Sen. Diane Feinstein, D-Calif., caused a splash yesterday when she told the World Affairs Council that the Obama administration has been definitely been leaking national security secrets: “I think the White House has to understand that some of this is coming from its ranks … I think they have to understand that and do something about it.” Republican Mitt Romney castigated the White House for this during a campaign stop in Reno, Nevada.

Today the senator’s office issued the following statement arguing that no, she was misunderstood (emphasis added):

I am disappointed by the statements made by Mr. Romney today regarding a question I was asked yesterday at the World Affairs Council.

I was asked whether the White House might be responsible for recent national security leaks. I stated that I did not believe the president leaked classified information. I shouldn’t have speculated beyond that, because the fact of the matter is I don’t know the source of the leaks.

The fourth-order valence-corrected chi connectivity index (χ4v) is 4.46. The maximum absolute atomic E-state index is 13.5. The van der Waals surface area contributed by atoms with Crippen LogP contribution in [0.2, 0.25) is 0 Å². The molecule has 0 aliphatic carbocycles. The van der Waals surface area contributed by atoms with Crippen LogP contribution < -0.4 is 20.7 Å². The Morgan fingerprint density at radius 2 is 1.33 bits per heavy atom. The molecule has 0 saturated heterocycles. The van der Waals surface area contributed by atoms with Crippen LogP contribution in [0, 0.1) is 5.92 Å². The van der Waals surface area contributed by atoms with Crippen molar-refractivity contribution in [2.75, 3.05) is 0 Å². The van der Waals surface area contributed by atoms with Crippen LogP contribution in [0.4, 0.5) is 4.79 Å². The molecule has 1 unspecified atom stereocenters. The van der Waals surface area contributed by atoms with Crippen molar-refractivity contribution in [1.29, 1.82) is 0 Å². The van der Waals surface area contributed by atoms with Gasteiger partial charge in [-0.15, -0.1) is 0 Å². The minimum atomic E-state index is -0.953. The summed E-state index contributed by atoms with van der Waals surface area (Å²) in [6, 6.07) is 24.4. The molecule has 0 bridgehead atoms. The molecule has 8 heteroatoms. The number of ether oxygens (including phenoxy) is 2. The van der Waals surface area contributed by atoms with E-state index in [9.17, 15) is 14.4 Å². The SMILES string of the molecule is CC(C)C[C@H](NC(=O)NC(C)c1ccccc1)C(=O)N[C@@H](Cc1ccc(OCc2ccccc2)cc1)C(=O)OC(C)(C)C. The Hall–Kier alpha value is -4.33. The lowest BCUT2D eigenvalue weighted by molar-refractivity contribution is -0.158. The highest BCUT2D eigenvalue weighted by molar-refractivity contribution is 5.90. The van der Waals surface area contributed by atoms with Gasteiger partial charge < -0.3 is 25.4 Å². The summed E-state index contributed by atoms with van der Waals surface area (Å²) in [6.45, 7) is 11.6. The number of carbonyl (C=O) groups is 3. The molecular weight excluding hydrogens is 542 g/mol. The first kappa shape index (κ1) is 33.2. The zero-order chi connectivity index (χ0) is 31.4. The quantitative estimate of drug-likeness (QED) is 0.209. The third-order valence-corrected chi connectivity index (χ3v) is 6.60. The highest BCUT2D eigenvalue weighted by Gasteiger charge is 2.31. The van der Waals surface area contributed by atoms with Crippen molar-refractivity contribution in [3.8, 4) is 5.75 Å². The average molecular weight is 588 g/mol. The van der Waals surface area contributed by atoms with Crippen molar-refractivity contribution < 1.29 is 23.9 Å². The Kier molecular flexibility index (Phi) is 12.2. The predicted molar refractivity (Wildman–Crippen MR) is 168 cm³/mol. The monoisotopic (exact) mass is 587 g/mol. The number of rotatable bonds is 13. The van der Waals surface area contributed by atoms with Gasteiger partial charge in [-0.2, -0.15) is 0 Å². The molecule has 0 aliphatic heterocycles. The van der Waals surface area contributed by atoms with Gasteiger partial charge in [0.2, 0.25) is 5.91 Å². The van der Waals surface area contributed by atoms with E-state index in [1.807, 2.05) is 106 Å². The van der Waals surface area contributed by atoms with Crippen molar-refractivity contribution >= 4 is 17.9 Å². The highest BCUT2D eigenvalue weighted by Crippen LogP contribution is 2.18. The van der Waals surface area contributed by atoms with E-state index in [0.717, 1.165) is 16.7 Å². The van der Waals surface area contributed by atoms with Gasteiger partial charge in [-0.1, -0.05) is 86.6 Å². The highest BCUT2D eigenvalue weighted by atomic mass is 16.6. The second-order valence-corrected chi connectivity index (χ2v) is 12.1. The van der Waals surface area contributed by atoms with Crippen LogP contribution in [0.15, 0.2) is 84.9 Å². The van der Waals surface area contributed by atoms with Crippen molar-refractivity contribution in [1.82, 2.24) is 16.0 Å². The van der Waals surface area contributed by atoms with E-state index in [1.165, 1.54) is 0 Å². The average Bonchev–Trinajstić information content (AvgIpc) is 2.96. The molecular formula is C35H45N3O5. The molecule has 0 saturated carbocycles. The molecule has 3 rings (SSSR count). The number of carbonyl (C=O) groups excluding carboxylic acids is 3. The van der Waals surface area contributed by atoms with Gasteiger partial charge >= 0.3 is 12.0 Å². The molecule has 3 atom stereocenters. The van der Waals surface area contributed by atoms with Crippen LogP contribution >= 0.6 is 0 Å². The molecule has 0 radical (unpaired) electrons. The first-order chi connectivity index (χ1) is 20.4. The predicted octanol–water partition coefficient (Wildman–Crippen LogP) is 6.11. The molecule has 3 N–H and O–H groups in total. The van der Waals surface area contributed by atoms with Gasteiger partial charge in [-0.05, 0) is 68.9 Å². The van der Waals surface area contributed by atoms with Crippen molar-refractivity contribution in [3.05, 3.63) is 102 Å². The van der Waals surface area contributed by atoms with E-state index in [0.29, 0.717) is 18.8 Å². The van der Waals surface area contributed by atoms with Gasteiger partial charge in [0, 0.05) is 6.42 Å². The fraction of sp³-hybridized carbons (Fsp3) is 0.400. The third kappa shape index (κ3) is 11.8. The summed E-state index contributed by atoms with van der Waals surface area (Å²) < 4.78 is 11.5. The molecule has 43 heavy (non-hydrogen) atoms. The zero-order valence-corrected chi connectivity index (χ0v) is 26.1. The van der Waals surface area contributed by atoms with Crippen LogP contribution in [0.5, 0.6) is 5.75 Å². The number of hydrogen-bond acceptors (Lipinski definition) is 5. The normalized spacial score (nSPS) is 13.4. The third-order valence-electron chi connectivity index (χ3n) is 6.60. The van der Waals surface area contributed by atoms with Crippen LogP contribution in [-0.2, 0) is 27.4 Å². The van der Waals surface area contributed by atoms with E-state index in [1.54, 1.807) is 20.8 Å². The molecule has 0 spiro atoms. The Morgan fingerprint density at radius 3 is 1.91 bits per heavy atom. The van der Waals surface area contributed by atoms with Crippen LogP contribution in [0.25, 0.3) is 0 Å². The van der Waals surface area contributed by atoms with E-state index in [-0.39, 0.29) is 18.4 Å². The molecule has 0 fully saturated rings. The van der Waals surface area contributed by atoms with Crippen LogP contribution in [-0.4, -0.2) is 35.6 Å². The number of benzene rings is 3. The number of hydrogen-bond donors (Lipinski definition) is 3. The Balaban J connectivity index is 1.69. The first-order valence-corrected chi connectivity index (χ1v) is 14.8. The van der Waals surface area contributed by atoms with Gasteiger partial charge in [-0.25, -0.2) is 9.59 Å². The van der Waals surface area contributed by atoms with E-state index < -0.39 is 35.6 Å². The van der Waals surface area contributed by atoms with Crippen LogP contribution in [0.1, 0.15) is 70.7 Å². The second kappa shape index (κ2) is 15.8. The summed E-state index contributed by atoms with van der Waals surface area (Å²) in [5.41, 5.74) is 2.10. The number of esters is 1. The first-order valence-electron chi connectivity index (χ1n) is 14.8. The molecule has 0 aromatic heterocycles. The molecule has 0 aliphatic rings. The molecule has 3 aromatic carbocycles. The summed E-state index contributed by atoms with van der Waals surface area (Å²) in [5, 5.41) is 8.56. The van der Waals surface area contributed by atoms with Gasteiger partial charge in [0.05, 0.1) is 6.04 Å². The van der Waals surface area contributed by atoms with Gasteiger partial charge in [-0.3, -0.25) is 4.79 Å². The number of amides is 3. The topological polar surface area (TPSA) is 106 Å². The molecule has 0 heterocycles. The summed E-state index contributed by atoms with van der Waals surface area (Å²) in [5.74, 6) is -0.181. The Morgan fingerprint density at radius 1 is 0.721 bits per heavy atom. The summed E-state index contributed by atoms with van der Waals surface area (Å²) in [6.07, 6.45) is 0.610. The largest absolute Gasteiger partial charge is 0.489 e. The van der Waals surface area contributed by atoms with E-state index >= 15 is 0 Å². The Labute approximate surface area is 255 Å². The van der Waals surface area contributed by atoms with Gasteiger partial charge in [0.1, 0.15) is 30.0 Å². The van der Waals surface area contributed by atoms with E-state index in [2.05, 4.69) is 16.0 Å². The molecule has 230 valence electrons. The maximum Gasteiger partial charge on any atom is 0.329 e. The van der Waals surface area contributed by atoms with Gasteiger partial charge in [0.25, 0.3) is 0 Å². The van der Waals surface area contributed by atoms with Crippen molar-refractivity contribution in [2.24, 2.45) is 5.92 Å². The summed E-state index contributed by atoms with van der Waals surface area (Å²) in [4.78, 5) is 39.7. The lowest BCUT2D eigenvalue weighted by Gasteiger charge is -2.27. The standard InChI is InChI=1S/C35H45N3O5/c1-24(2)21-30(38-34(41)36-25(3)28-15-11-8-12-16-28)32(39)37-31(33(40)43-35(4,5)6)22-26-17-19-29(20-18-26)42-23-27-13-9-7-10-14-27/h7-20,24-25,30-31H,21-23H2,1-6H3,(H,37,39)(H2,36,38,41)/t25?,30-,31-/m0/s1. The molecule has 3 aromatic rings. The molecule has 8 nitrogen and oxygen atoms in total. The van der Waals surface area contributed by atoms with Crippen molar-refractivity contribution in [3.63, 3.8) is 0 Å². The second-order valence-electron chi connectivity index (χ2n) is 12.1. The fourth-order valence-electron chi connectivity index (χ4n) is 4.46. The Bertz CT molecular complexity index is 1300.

I’m on record as being disturbed by these leaks, and I regret my remarks are being used to impugn President Obama or his commitment to protecting national security secrets. I know for a fact the president is extremely troubled by these leaks. His administration has moved aggressively to appoint two independent U.S. attorneys. There is an investigation under way, and it is moving forward quickly.

I know we are in a campaign season, but I hope the investigation proceeds without political accusation or interference from anyone.

Now, it is true that Feinstein did say she did not think that President Obama was authorizing the leaks himself, but that someone on his staff was doing it. But doesn’t the president still hold responsibility in that case? And how hard would it be for the administration to find out on its own who did it and can them? Surely only a small number of people had access to the information.

The Romney campaign says Feinstein was given the “Cory Booker treatment.”